Sadly, driving a taxi can be a dangerous job. The threat of robbery and violence is ever present when you are inviting strangers into your car for a living. Even scarier, behind motor vehicle accidents, violence initiated by customers is the 2nd leading cause of taxi driver deaths. This article aims to outline our top tips and recommended strategies to reduce the likelihood of violence for taxi drivers during a shift.
Dealing with Cash
Our number one tip is to carry less cash in your taxi! Less cash on hand makes you a less likely target for a robbery. In order to minimize the amount of cash you are carrying, try making a habit of depositing cash at ATMs during your shift. Also, encourage the use of cashless systems, such as credit card readers, for all your customers. If your taxi company does not currently have any cashless technology installed in their cabs, talk to the owner about the importance of being able to provide cashless transactions. Finally, we suggest posting decals on your windows stating that drivers have limited cash on hand.
An easy and perhaps overlooked tip that greatly increases safety is to always keep your taxi cab in well-lit and visible areas when not moving. Keep your inside taxi lights on and do not tint your windows so dark that people cannot easily see inside the taxi. Also, make sure you keep your taxi windows free from unneeded signs or postings. Greater visibility into your taxi can help reduce and deter violence!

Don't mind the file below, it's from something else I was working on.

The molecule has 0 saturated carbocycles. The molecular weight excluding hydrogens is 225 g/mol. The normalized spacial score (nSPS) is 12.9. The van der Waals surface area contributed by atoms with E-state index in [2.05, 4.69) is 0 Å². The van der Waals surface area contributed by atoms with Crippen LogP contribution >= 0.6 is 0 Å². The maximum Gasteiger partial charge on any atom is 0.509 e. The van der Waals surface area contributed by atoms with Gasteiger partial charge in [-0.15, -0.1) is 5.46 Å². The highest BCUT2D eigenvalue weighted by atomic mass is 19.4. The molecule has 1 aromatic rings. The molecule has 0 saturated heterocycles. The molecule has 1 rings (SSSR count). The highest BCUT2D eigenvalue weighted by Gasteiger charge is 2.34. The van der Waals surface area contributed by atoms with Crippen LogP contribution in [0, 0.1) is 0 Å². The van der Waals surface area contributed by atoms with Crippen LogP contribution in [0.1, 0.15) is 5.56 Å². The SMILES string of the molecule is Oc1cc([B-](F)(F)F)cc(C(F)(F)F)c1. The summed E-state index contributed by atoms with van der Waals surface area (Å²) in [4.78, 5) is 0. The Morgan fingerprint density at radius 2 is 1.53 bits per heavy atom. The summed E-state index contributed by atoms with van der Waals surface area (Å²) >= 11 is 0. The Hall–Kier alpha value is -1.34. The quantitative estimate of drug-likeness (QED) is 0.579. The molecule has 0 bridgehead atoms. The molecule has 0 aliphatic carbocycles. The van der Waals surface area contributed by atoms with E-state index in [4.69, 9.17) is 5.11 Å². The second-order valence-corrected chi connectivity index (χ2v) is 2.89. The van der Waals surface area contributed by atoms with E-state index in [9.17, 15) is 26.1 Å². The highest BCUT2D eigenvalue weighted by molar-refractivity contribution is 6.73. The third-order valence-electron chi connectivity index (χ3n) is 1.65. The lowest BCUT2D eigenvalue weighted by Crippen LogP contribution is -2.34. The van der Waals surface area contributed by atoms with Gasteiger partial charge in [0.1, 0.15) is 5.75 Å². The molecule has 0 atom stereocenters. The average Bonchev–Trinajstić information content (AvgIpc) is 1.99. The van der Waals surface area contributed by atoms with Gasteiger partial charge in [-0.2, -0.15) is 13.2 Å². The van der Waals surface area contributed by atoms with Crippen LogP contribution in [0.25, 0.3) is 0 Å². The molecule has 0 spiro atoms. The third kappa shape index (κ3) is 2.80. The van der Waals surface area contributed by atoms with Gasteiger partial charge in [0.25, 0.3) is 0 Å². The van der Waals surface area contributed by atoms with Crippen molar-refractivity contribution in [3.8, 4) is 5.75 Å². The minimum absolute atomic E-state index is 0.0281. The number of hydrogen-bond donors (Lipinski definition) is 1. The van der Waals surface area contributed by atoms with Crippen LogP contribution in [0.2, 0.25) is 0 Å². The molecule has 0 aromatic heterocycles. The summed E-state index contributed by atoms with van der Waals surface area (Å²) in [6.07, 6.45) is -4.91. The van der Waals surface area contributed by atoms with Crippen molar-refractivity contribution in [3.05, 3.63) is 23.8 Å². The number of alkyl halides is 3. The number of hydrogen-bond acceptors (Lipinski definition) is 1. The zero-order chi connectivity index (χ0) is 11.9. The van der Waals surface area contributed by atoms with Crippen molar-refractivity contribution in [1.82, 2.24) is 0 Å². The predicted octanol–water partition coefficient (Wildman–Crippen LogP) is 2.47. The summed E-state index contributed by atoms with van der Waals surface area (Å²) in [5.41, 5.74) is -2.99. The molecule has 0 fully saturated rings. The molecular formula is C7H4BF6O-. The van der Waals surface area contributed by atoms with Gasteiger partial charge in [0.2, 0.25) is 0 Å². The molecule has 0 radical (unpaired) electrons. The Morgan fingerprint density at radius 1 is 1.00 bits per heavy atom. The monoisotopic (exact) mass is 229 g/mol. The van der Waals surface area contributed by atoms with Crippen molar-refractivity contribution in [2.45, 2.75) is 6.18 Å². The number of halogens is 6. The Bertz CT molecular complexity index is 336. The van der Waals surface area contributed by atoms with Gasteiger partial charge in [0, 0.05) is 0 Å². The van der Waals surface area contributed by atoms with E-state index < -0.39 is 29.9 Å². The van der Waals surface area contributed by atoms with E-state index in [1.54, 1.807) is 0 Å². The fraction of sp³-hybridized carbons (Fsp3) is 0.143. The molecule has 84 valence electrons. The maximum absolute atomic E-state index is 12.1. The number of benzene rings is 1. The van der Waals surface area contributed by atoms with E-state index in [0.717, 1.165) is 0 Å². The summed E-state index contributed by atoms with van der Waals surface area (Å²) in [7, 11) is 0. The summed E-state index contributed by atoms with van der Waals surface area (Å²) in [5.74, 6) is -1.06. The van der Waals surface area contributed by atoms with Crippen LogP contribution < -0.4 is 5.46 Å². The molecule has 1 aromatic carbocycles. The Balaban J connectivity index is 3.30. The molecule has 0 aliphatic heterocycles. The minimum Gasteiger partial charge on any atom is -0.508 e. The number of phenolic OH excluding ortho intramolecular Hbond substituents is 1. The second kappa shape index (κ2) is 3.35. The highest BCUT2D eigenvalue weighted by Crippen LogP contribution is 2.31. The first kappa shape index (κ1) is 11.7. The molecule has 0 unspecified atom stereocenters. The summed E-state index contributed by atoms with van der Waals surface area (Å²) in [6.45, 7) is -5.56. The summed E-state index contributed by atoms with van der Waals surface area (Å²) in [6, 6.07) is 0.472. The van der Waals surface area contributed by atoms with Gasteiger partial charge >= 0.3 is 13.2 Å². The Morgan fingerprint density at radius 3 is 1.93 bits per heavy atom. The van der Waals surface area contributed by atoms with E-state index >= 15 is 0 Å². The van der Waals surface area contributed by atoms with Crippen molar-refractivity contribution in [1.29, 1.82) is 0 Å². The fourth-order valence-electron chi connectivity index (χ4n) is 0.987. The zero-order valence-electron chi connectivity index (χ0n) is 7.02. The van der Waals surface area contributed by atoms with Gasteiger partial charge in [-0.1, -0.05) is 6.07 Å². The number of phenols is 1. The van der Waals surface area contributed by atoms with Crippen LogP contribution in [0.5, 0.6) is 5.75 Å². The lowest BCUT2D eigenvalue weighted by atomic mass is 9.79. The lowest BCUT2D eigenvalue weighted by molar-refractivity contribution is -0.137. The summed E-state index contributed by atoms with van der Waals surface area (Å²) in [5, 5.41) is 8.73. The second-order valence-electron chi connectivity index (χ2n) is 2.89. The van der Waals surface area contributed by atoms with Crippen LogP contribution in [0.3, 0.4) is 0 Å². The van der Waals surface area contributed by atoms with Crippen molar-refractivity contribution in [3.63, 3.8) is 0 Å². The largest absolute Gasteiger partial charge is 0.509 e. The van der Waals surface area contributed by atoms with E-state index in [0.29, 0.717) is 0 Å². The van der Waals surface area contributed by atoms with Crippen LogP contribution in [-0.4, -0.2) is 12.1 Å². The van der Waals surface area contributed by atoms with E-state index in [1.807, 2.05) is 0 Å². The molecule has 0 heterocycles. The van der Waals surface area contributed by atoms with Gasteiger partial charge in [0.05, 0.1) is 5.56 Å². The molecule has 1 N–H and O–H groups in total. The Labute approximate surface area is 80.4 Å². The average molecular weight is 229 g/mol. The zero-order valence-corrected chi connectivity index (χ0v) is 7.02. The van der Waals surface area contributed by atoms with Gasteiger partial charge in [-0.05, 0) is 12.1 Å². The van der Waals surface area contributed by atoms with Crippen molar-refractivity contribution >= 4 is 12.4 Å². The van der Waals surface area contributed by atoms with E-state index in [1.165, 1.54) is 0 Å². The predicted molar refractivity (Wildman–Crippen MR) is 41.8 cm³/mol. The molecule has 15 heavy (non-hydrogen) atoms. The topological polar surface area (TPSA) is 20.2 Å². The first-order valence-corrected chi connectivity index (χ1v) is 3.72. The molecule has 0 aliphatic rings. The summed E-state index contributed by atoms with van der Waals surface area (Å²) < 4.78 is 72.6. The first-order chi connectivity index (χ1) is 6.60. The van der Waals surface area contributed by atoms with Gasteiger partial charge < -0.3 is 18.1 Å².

Safety Tech for Taxi Cabs
The following security features should be installed in every cab. If your taxi does not have any of the following, talk to your cab company immediately!
• Inside and outside security cameras complete with decals alerting passengers that security cameras are in use.
• Bullet-resistant barriers between the front and the back seat
• Personal and vehicle tracking devices, such as global positioning systems (GPS), so you can be located if you need help.
Every taxi cab driver should have safety training on how to recognize and avoid potentially dangerous situations and customers. If you have not been given training, talk to your cab company on providing a session for all the drivers to attend.
When dealing with robbers or fare evaders do not try to resist the robbery or chase after the evaders. Instead, immediately notify your dispatcher and/or the police of the situation as soon as the customer is out of your vehicle.
If a passenger cannot provide a destination and just wants to “ride around” this is a big red flag. Never accept a passenger who cannot provide you with a destination. Further, it is always best practice to notify your dispatcher or another driver of your destination every time you pick up a customer, especially if you are being asked to drive to certain areas that feel unsafe. We also recommended using and practicing an emergency communication system or code word with your dispatcher or another driver so you can alert them if there is trouble without making your passenger aware of your intentions.
Finally, always trust your instinct, if a passenger seems off do not let them into your vehicle!